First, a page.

Dec. 7 (Bloomberg) -- Iceland has made the first payment to cover about $11 billion in depositor losses stemming from the U.K. and Netherlands, moving the island closer to ending a three-year dispute with the two countries.
Failed lender Landsbanki Islands hf, which sold the Icesave Internet accounts outside Iceland, today disbursed 432 billion kronur ($3.6 billion) to creditors with priority claims, including U.K. and Dutch authorities, which have already compensated depositors who risked losing their savings when the bank tumbled three years ago.
Today’s payment “is close to one-third of the recognized priority claims,” the winding-up board of Landsbanki said in a statement on its website. “In tandem with making the payments, the winding-up board deposited in special escrow accounts an equivalent percentage of all equally ranked claims which are still disputed or where resolution of disputes is not yet concluded.”
Iceland in September said it will reimburse Landsbanki’s foreign depositors for all losses, more than double the amount covered by guarantees. The island’s Supreme Court a month later upheld an emergency bill that gave depositors priority status over bondholders, paving the way for Icesave repayments to start and healing relations with the U.K and the Netherlands.
Still, valuing the assets held in Landsbanki may become more difficult as Europe’s debt crisis roils markets.
“We have to take into the calculations that the European economic situation isn’t at its best,” Larentsinus Kristjansson, the chairman of Landsbanki’s resolution committee, said in an Nov. 18 interview. “As of now, that doesn’t impact our loan portfolio.”
The bank’s committees may delay the sale of Iceland Foods, of which Landsbanki holds 67 percent, initially due to be completed this year, to the beginning of 2012, Kristjansson said. Dow Jones reported on Dec. 5 that TPG Inc. had dropped out of the bank’s bid for Landsbanki’s stake in the retailer. Iceland Foods is Landsbanki’s biggest asset.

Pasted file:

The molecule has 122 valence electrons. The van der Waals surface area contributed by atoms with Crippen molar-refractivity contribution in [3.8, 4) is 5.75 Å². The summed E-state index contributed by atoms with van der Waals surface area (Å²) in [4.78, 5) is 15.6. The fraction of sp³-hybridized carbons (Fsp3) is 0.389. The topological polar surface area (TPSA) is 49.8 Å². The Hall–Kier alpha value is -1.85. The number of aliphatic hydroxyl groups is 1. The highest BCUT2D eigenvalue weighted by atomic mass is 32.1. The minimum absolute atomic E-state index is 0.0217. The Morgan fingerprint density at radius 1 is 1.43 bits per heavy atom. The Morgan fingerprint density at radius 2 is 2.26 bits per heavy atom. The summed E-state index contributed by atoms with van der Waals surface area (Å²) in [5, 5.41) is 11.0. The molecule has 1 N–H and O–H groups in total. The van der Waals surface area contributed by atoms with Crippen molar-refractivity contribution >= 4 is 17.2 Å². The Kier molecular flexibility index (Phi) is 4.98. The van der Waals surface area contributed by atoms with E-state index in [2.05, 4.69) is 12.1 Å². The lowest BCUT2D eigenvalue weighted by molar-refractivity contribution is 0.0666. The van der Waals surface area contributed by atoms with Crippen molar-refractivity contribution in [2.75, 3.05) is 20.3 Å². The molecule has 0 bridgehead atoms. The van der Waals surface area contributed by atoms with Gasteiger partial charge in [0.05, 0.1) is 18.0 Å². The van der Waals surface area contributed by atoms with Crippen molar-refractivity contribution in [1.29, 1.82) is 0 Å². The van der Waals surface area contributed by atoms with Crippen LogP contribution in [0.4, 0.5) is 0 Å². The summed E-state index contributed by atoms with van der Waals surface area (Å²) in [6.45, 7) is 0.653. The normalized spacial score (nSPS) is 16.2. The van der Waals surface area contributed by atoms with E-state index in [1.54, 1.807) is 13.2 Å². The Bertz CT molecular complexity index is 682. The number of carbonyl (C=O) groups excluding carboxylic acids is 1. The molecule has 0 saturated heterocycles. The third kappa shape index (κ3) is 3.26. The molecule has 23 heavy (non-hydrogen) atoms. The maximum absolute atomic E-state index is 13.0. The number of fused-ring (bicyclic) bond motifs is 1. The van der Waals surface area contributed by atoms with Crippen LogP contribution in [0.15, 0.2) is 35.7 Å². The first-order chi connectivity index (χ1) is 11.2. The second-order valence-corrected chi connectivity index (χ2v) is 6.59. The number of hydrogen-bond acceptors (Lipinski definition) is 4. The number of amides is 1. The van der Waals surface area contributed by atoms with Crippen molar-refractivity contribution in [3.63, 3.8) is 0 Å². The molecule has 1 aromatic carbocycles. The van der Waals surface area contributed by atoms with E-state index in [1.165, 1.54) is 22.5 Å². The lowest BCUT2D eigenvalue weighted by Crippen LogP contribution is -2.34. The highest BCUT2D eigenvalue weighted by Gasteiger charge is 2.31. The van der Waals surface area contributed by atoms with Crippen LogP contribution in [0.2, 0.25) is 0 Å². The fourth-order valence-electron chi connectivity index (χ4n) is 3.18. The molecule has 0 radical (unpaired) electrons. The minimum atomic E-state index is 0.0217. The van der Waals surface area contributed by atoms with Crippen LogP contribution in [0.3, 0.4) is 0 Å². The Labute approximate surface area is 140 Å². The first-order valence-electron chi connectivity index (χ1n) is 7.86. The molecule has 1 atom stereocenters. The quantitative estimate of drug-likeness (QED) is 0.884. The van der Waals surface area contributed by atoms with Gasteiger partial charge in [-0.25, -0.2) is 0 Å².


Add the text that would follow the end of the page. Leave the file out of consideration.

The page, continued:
“We hope that we can complete the sale early next year, obviously under the condition that the price is right,” he said. “If we’re not satisfied with the offers we get for our shares, we might well postpone the sale and wait until the economic climate is more favorable.”
Landsbanki’s committees said last month the bank had recoveries estimated at 1.35 trillion kronur as of Sept. 30, exceeding the total 1.32 trillion kronur book value of priority claims, calculated at exchange rates as of April 22, 2009. The bank had the equivalent of 510 billion kronur in cash at the end of last quarter, or about 37 percent of priority claims.
Funds remaining for general claimants such as bondholders will be between 20 billion kronur and 30 billion kronur, Kristinn Bjarnason, an attorney and a member of the winding-up committee, said in an interview last month. Landsbanki bondholders stand to get about 5 cents on the euro, according to the latest prices available on the website of HF Verdbref.
Iceland’s banks defaulted on $85 billion at the end of 2008, as the government seized domestic operations in an effort to protect the $12 billion economy from collapse. The local assets of Landsbanki, Kaupthing Bank hf and Glitnir Bank hf, were taken over by the state, which created new banks.
Landsbanki’s failure triggered a diplomatic dispute with the Netherlands and the U.K., which both had to cover depositors in the lender’s Internet accounts. The dispute left about 350,000 foreign depositors in the lurch.
Iceland, which completed a 33-month International Monetary Fund program in August, has since outperformed a number of euro area nations in recovering from the crisis. It will see its economy grow at more than double the pace of the euro-area average next year, the IMF said in September.
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